Hasso-Plattner-Institut
Prof. Dr. Felix Naumann
  
 

Description

Data profiling constitutes the process of automatically analyzing a given dataset for metadata. The different techniques used in this process reveal intra-column properties, inter-column dependencies and various table-wide characteristics. Once determined, this metadata enables the data owner to detect errors, integrate other sources, normalize schemata, or define additional attribute properties.

The information systems group has developed a profiling platform called Metanome, which incorporates various algorithms for the discovery of Inclusion Dependencies, Functional Dependencies, Unique Column Combinations, and various other metrics. In this seminar, we join the Metanome project and design advanced profiling algorithms to be used in practice. More specifically, we examine different algorithms for the identification of Inclusion Dependencies, improve their performance, and finally integrate them into Metanome.

Schedule

The lecture is taking place Mondays, from 01:30 pm - 03:00 pm at Campus III, G-3.E.15/16.

DateTopicSlides
Mo 16.10.Introductionpdf
Mo 23.10.Data profiling / Efficient java codepdf
Mo 30.10.Group allocationpdf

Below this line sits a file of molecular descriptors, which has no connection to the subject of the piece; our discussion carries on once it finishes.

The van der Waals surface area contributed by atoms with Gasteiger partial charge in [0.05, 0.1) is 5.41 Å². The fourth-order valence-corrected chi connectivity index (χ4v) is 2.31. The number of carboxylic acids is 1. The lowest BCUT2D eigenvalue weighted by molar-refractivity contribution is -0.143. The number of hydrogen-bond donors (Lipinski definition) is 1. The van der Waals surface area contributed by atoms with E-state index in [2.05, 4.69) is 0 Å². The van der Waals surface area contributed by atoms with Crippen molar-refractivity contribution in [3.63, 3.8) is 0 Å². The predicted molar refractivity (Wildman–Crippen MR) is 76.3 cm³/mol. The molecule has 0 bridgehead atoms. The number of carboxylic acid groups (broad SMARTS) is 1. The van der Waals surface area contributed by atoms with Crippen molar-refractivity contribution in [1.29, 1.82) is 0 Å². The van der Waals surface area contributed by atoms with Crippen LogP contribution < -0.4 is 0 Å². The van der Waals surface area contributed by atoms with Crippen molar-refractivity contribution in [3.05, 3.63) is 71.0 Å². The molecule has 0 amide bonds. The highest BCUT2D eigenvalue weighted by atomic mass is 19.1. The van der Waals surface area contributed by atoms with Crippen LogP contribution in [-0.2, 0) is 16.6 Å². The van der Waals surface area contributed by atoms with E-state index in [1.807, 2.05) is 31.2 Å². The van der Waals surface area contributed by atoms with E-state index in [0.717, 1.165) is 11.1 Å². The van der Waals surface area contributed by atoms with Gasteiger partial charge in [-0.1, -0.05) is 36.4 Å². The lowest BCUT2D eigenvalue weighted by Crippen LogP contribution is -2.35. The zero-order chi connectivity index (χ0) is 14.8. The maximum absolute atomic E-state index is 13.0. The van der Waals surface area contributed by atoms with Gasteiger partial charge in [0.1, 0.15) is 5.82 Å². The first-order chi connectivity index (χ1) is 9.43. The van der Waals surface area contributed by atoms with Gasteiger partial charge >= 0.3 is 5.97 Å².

06.11. – 10.11.Individual meetings
Mo 13.11.

Algorithm presentations

Mo 20.11-18.12Weekly meetings to discuss the implementation
Christmas vacation
Mo 8.1.2018Intermediate presentation (implementation)

Literature

The algorithms that we will look at in this seminar are the following:

Bell&Brockhausen: Bell, Siegfried, and Peter Brockhausen. 1995. “Discovery of Data Dependencies in Relational Databases.” Statistics, Machine Learning and Knowledge Discovery in Databases, ML–Net Familiarization Workshop, 53–58.

Zigzag: Marchi, Fabien De, and Jean-Marc Petit. 2003. “Zigzag: A New Algorithm for Mining Large Inclusion Dependencies in Databases.” In Proceedings of the International Conference on Data Mining (ICDM), 27–34.

FIND2: Koeller, Andreas, and Elke. A. Rundensteiner. 2003. “Discovery of High-Dimensional Inclusion Dependencies.” In Proceedings of the International Conference on Data Engineering (ICDE), 683–685.

SPIDER: Bauckmann, Jana, Ulf Leser, Felix Naumann, and Veronique Tietz. 2007. “Efficiently Detecting Inclusion Dependencies.” In Proceedings of the International Conference on Data Engineering (ICDE), 1448–1450.